Use one of the available networks
> add_network 2 > set_network 2 ssid "tweedles" OK > set_network 2 psk “XXXXXXXXXXXX” OK > select_network 2 OK <3>CTRL-EVENT-DISCONNECTED bssid=30:85:a9:6b:66:52 reason=3 locally_generated=1 <3>CTRL-EVENT-REGDOM-CHANGE init=CORE type=WORLD <3>CTRL-EVENT-SCAN-STARTED <3>CTRL-EVENT-SCAN-RESULTS <3>WPS-AP-AVAILABLE <3>CTRL-EVENT-SCAN-STARTED <3>CTRL-EVENT-SCAN-RESULTS <3>WPS-AP-AVAILABLE <3>SME: Trying to authenticate with 32:85:a9:6b:66:55 (SSID='tweedles' freq=2412 MHz) <3>Trying to associate with 32:85:a9:6b:66:55 (SSID='tweedles' freq=2412 MHz) <3>Associated with 32:85:a9:6b:66:55 <3>WPA: Key negotiation completed with 32:85:a9:6b:66:55 [PTK=CCMP GTK=CCMP] <3>CTRL-EVENT-CONNECTED - Connection to 32:85:a9:6b:66:55 completed [id=2 id_str=]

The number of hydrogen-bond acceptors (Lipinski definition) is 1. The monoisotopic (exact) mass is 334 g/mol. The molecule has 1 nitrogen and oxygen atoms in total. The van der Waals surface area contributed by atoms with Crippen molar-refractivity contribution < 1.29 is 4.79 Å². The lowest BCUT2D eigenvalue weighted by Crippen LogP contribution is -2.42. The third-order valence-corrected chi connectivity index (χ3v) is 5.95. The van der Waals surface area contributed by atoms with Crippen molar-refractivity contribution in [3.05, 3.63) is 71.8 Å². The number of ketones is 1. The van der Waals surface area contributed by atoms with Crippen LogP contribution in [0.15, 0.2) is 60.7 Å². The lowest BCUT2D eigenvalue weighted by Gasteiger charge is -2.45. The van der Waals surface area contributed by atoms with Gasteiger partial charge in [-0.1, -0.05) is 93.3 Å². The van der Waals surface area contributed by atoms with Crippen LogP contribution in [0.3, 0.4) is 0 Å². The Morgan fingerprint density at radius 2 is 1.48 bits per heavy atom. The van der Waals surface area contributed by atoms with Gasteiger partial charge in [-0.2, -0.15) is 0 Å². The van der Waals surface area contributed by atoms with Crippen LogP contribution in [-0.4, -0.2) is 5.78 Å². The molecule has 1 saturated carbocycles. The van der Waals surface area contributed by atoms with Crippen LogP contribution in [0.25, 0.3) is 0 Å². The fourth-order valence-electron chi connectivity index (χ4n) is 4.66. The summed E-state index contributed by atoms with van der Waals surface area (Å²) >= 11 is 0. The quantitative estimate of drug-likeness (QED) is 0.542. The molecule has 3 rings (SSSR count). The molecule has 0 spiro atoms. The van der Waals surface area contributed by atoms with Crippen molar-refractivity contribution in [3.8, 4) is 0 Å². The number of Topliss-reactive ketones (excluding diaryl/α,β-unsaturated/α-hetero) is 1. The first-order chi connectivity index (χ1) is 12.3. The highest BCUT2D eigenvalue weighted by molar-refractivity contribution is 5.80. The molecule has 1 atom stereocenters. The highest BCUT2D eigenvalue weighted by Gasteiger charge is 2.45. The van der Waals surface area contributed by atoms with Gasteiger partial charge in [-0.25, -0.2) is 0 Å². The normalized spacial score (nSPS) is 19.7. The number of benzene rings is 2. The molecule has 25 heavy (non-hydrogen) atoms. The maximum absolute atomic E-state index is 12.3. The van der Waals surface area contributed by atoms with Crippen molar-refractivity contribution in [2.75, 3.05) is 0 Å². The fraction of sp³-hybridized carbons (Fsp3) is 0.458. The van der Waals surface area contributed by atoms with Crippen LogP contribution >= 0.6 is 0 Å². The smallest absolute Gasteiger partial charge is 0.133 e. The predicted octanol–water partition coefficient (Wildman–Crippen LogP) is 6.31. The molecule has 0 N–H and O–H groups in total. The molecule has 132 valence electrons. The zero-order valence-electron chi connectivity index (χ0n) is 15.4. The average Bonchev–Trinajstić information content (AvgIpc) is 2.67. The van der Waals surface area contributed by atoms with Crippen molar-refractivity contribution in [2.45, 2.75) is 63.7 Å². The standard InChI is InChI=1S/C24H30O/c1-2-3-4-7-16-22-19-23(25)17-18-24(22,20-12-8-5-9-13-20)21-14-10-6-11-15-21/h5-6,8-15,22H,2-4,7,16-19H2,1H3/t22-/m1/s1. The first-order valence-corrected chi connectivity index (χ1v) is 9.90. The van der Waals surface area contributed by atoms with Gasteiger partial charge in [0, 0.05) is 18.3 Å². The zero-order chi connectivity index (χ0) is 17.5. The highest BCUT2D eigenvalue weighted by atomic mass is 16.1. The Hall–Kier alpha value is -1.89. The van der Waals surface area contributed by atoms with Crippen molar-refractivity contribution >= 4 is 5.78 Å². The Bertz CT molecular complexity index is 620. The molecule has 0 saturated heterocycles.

Show saved networks
> list_networks network id / ssid / bssid / flags 0 chavet.guest any [DISABLED] 1 chavet.net any [DISABLED] 2 tweedles any [CURRENT]
Save current config
Saves the current list of networks, and their passphrases to
/etc/wpa_supplicant/wpa_supplicant.conf. Only do this if you really want to remember the network(s) you just configured. Typically, I don't save the networks because I only use this in public wi-fi locations, and don't need to remember any passphrases, etc.
> save_config OK
One last thing that is generally good practice is to add your SSH public key to the raspberry pi, and disable password authentication by adding the following to